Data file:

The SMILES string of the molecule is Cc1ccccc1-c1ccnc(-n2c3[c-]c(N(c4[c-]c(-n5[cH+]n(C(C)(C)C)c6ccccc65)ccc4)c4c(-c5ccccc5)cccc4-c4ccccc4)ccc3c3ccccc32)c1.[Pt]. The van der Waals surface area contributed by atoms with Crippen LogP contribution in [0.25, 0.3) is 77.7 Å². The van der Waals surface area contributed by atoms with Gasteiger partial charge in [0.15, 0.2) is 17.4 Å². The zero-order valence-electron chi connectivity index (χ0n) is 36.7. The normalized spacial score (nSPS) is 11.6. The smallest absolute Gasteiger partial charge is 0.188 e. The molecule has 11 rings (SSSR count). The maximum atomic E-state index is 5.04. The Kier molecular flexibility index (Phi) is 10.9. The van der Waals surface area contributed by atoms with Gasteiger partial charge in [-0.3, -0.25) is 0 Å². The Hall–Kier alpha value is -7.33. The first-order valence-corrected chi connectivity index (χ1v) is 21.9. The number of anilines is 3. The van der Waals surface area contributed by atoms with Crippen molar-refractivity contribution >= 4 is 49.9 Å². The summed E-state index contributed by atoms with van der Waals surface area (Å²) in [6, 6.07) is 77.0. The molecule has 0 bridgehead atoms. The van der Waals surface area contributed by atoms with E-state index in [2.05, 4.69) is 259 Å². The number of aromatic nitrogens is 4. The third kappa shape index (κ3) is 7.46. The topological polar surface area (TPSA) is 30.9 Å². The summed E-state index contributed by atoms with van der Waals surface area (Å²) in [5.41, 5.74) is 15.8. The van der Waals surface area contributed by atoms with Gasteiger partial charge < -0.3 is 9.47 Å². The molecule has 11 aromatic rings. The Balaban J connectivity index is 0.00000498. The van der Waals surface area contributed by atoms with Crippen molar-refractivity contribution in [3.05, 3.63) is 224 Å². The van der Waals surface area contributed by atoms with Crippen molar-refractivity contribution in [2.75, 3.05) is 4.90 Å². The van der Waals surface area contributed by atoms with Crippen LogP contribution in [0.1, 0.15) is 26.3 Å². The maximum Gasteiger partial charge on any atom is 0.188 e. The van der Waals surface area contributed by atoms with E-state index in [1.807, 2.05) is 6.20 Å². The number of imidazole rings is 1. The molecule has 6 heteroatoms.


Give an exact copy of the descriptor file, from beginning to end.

The SMILES string of the molecule is Cc1ccccc1-c1ccnc(-n2c3[c-]c(N(c4[c-]c(-n5[cH+]n(C(C)(C)C)c6ccccc65)ccc4)c4c(-c5ccccc5)cccc4-c4ccccc4)ccc3c3ccccc32)c1.[Pt]. The van der Waals surface area contributed by atoms with Crippen LogP contribution in [0.25, 0.3) is 77.7 Å². The van der Waals surface area contributed by atoms with Gasteiger partial charge in [0.15, 0.2) is 17.4 Å². The zero-order valence-electron chi connectivity index (χ0n) is 36.7. The normalized spacial score (nSPS) is 11.6. The smallest absolute Gasteiger partial charge is 0.188 e. The molecule has 11 rings (SSSR count). The maximum atomic E-state index is 5.04. The Kier molecular flexibility index (Phi) is 10.9. The van der Waals surface area contributed by atoms with Gasteiger partial charge in [-0.3, -0.25) is 0 Å². The Hall–Kier alpha value is -7.33. The first-order valence-corrected chi connectivity index (χ1v) is 21.9. The number of anilines is 3. The van der Waals surface area contributed by atoms with Crippen molar-refractivity contribution >= 4 is 49.9 Å². The summed E-state index contributed by atoms with van der Waals surface area (Å²) in [6, 6.07) is 77.0. The molecule has 0 bridgehead atoms. The van der Waals surface area contributed by atoms with E-state index in [2.05, 4.69) is 259 Å². The number of aromatic nitrogens is 4. The third kappa shape index (κ3) is 7.46. The topological polar surface area (TPSA) is 30.9 Å². The summed E-state index contributed by atoms with van der Waals surface area (Å²) in [5.41, 5.74) is 15.8. The van der Waals surface area contributed by atoms with Gasteiger partial charge < -0.3 is 9.47 Å². The molecule has 11 aromatic rings. The Balaban J connectivity index is 0.00000498. The van der Waals surface area contributed by atoms with Crippen molar-refractivity contribution in [3.05, 3.63) is 224 Å². The van der Waals surface area contributed by atoms with Crippen molar-refractivity contribution in [2.75, 3.05) is 4.90 Å². The van der Waals surface area contributed by atoms with Crippen LogP contribution in [0.1, 0.15) is 26.3 Å². The maximum Gasteiger partial charge on any atom is 0.188 e. The van der Waals surface area contributed by atoms with E-state index in [1.807, 2.05) is 6.20 Å². The number of imidazole rings is 1. The molecule has 6 heteroatoms.